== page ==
release online with no accompanying press release - unlike six
months ago when they showed a slight warming trend.
The answer to the third question is perhaps the most familiar. Your
bills are going up, at least in part, because of the array of
'green' subsidies being provided to the renewable energy industry,
They will cost the average household about £100 this year.
This is set to rise steadily higher -
yet it is being imposed for only one reason:
the widespread conviction, which is
shared by politicians of all stripes and drilled into children
at primary schools, that, without drastic action to reduce
carbon-dioxide emissions, global warming is certain soon to
accelerate, with truly catastrophic consequences by the end of
the century - when temperatures could be up to five degrees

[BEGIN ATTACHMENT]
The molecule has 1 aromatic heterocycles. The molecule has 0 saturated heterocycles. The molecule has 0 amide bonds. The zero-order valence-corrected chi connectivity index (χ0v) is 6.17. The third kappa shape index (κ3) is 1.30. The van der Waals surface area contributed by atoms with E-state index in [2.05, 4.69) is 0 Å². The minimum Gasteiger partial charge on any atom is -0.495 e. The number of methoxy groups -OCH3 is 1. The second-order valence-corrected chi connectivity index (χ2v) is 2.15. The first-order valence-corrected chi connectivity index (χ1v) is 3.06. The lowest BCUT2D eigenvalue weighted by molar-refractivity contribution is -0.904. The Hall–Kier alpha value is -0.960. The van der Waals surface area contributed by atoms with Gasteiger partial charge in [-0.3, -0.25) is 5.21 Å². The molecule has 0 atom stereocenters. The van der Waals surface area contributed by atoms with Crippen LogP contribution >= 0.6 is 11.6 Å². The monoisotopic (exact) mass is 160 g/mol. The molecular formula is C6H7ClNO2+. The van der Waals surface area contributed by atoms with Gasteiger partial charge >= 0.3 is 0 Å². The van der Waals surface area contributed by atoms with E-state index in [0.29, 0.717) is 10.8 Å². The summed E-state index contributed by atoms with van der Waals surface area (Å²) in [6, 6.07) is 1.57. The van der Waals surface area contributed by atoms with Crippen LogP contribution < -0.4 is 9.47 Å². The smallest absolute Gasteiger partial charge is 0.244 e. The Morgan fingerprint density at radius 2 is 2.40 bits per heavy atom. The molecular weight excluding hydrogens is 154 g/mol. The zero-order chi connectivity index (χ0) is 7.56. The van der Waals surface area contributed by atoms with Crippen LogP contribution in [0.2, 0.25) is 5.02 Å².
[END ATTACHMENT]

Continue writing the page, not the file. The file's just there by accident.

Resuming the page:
Hence the significance of those first
two answers. Global industrialization over the past 130 years has
made relatively little difference.
And with the country committed by Act of Parliament to reducing CO2
by 80 per cent by 2050, a project that will cost hundreds of
billions, the news that the world has got no warmer for the past
16 years comes as something of a shock.
It poses a fundamental challenge to the assumptions underlying every
aspect of energy and climate change policy.
This 'plateau' in rising temperatures does not mean that global
warming won't at some point resume.
But according to increasing numbers of serious climate scientists,
it does suggest that the computer models that have for years been
predicting imminent doom, such as those used by the Met Office